Nene Downlisted From Endangered To Threatened
The Trump administration is downlisting the nene -- Hawaii's state bird -- from endangered to threatened.
Secretary of the Interior David Bernhardt made the announcement Sunday at the Pearl Harbor National Wildlife Refuge in Ewa Beach.
Federal officials say the nene has been brought back from the brink of extinction through a breeding program and habitat restoration.
Downlisting is a step that officials take before an endangered species is delisted -- and removed from under strict federal wildlife protections.
It's not the first time that the Trump administration has taken this step.
In 2017, the administration downlisted the manatee after its numbers grew to over 6,000 from a few hundred. That's according to the Interior Department's website.
Environmentalists at the time protested the action, saying threats to the manatee habitat -- and from humans -- remained real.
The nene is endemic to the Hawaiian Islands. In the 1950s, its numbers had dwindled to about 30 birds in the wild. Efforts over the years have restored the population to about 3,000 statewide.
But at least one wildlife group was not impressed with the Trump administration's actions on endangered species.
“The successful efforts to recover the nene demonstrate how effective the Endangered Species Act truly is,” said Maxx Phillips, the Center for Biological Diverssity's Hawaii director, in a release. “Without this landmark law, wildlife in danger of disappearing forever, like the nene, would have little hope of recovery.”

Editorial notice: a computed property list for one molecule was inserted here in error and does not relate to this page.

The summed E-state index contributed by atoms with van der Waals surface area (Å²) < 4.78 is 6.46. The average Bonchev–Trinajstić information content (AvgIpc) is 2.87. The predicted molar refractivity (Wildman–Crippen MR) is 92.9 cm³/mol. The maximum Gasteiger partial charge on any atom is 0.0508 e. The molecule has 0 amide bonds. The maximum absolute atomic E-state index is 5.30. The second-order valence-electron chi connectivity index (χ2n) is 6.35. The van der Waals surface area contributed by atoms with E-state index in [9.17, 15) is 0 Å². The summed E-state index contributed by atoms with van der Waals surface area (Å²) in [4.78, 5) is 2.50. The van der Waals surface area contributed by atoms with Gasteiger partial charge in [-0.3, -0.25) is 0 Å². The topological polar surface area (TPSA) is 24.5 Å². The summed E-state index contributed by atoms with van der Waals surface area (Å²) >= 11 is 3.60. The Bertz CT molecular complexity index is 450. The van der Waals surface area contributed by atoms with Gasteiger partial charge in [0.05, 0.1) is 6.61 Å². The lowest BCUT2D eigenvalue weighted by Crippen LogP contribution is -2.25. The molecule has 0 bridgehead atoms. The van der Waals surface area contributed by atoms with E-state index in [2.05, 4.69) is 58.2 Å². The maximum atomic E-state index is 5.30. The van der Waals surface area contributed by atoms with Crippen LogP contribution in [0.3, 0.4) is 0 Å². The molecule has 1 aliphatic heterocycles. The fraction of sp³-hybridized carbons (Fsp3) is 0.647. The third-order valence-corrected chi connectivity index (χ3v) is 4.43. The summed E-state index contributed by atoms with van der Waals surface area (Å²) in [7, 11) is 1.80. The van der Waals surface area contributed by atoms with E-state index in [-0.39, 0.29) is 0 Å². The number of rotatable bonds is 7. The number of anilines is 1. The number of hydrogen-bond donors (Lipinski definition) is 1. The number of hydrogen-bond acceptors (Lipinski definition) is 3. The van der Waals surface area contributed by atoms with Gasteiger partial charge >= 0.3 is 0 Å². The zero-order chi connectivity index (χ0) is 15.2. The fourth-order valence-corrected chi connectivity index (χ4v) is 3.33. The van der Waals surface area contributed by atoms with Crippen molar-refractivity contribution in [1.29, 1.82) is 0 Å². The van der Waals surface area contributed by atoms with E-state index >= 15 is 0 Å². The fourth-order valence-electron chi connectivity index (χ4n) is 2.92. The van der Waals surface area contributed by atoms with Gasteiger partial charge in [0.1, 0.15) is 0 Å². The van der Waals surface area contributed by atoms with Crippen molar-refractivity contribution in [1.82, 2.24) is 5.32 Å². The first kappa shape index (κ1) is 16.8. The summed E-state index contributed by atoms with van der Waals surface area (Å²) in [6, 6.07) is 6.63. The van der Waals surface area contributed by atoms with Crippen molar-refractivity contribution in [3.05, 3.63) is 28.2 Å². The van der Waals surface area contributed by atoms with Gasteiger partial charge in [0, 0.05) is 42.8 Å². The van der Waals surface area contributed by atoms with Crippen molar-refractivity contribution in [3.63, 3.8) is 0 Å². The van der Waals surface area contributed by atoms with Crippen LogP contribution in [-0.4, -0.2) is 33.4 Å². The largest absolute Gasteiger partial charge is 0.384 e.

But Phillips said while the Trump administration has delisted several species, it has failed to protect other species near extinction. "So far the Trump administration has only protected 21 species under the Endangered Species Act — the lowest of any administration at this point in a presidential term," the group said.
The group also charged recent rollbacks to key Endangered Species Act regulations could lead to extinction for hundreds of animals and plants.
“Secretary Bernhardt has been an opponent of this important law that saved the nene for years,” said Phillips. “If we want to have more successes like the nene, Bernhardt and the Trump administration’s head in the sand approach to the extinction crisis must be overturned.”